Basal Ganglia Anatomy

Corpus striatum

  • Caudate
  • Putamen
  • Globus pallidus

Caudate nucleus

  • Head
  • Body
  • Tail

Globus pallidus

  • External (lateral)
  • Internal (medial) segments.

Striatum

Collective term for the:

  • Caudate
  • Putamen

Derived from the striations that connect them.

Lentiform nucleus

Collective term for the:

  • Globus pallidus
  • Putamen

Given their lens-shaped appearance. This is an important term to know because it makes sense of the syndrome of hepato-lenticular degeneration.

Pallidum

  • Descriptor for the globus pallidus because bundles of myelinated fibers traverse the globus pallidus, giving it a pale appearance.
  • The pallidum is sometimes referred to as the paleostriatum because the globus pallidus is derived from the phylogenetically older portion of the brain — the diencephalon.
  • The neostriatum refers to the caudate and putamen, which are derived from the phylogenetically newer part of the brain — the telencephalon.

Fiber pathways

  • The corpus striatum also encompasses several fiber pathways that pass between the globus pallidus and the subthalamic nucleus and thalamus: the ansa lenticularis, lenticular fasciculus, subthalamic fasciculus, and thalamic fasciculus.These fibers comprise a considerable portion of the white matter region inferolateral to the thalamus, which is called the fields of Forel (aka prerubral fields or Forel’s Field H).

Basal nuclei vs Basal ganglia

  • Basal ganglia is more correctly referred to as the basal nuclei because a ganglion is a neuronal aggregation within the peripheral nervous system and the basal nuclei lie within the central nervous system, but the term basal ganglia is the common parlance, so we use it here.

ANATOMY

AXIAL VIEW

Key landmarks: the frontal horn and body of the lateral ventricles, thalamus, and the claustrum, and insula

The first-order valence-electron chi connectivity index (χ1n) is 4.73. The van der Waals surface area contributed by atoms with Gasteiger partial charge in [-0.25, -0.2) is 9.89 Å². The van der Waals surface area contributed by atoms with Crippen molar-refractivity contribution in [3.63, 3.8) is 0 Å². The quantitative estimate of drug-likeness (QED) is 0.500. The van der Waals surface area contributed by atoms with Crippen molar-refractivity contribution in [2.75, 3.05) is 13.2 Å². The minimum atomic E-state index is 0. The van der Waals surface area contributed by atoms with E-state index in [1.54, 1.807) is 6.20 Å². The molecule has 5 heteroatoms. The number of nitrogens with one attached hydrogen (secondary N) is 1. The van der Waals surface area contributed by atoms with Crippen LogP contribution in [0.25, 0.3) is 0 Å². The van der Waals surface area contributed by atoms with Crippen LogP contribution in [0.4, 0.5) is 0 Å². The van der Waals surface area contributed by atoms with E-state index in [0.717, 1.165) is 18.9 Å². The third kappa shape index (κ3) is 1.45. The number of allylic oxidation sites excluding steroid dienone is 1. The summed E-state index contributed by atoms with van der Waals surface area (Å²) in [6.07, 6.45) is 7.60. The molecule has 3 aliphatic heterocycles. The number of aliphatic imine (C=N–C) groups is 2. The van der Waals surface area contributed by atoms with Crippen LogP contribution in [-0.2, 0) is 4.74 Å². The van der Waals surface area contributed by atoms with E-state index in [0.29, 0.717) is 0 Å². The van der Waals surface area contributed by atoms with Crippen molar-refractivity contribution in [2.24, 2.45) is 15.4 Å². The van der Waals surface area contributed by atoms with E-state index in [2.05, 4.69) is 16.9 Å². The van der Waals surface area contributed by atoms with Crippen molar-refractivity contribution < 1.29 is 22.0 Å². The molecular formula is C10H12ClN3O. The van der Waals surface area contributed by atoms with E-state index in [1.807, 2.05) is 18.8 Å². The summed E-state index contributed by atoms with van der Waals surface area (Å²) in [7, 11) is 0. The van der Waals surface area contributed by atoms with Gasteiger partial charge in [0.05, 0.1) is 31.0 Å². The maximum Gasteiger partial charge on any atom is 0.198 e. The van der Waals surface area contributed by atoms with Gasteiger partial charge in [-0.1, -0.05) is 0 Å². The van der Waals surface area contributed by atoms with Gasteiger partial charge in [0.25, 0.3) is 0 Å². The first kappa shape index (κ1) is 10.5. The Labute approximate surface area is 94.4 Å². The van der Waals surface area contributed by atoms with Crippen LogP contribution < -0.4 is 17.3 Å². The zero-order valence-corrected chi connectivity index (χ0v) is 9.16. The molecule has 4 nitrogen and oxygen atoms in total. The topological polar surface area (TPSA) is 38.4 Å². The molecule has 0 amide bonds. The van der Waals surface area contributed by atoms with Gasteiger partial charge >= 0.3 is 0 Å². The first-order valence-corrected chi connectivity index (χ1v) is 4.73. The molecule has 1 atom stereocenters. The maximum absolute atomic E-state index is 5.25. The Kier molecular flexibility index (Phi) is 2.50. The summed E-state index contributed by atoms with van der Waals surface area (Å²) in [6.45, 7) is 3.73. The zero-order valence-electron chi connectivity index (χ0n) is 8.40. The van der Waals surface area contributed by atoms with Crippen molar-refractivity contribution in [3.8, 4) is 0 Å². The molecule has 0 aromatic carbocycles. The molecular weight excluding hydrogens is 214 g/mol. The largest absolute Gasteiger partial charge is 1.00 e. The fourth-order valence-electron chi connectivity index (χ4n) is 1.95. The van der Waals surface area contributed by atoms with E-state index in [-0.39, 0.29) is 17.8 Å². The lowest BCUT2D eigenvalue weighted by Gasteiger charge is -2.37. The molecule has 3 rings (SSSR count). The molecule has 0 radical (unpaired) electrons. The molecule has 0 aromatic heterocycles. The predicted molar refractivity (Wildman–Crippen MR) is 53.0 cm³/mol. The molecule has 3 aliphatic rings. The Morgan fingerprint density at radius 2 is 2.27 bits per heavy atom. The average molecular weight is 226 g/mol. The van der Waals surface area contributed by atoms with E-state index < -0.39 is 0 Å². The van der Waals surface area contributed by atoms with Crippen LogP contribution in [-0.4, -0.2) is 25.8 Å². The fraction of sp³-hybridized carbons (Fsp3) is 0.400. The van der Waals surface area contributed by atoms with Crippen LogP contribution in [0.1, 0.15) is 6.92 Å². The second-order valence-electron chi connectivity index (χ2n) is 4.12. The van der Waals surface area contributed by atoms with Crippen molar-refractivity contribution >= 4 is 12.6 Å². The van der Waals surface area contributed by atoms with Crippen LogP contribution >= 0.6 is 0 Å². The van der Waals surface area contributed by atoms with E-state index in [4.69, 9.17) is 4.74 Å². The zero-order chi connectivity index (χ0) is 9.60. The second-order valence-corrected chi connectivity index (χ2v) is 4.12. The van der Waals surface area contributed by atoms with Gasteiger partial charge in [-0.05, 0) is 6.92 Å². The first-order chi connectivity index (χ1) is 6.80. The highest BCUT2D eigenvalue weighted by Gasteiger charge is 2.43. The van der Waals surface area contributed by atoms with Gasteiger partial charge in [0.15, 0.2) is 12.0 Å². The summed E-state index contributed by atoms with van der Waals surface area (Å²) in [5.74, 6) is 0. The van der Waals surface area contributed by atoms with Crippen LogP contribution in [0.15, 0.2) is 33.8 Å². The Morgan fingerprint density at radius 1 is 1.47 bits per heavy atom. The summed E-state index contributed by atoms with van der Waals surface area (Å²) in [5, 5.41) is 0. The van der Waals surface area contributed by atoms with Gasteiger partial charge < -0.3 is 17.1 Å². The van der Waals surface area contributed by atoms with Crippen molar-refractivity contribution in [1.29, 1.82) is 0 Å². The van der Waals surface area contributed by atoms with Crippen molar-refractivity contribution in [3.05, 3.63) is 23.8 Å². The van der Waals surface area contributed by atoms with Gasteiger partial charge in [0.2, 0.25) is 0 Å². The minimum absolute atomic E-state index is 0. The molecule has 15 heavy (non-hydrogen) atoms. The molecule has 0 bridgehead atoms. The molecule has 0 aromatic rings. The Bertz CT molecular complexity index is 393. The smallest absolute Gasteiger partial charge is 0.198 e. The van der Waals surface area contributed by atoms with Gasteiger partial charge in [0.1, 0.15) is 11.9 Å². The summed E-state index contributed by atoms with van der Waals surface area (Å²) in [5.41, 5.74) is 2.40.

Anatomical Structures

  • Caudate head in the wall of the frontal horn
  • Caudate tail at the posterolateral tip of the thalamus (the body is not visible in this section)
  • Lens-shaped lentiform nucleus, which subdivides into the putamen, laterally, and the globus pallidus, medially

Early in development, the globus pallidus migrates into the medial wall of the putamen…

  • Thus, we can envision the lentiform nucleus as a globus pallidus core surrounded by a putaminal shell.
  • The internal capsule lies in between the lentiform nucleus and the head of the caudate and thalamus.
  • The external capsule lies in between the putamen and the claustrum.
  • The extreme capsule lies in between the claustrum and the insula.

CORONAL VIEW: ANTERIOR

Key landmarks: optic chiasm, frontal horn of lateral ventricle, corpus callosum, and the basal forebrain

Anatomical Structures

  • The combined putamen and head of the caudate.
  • The nucleus accumbens, which is the bridge that persists between the head of the caudate and putamen after the anterior limb of the internal capsule separates the head of the caudate from the putamen.
    • It is important in rewarding behavior.

CORONAL VIEW: POSTERIOR

Key landmarks:

  • Optic tract
  • Frontal horn of lateral ventricle
  • 3rd ventricle
  • Corpus callosum

Anatomical Structures

  • Caudate Head in the wall of the frontal horn
  • Putamen
  • Globus pallidus
  • The lateral medullary lamina separates the putamen and globus pallidus.
  • The medial medullary lamina subdivides the globus pallidus into an internal (or medial) segment and an external (or lateral) segment.
  • The internal capsule lies in between the lentiform nucleus and the caudate.
  • Beneath the globus pallidus, lies the basal forebrain and the horizontally-oriented anterior commissure in between them.
    • Note that the globus pallidus actually extends beneath the anterior commissure as the ventral pallidum

SAGITTAL VIEW

Key landmarks:

  • corpus callosum
  • & the subjacent lateral ventricular system:
    • frontal horn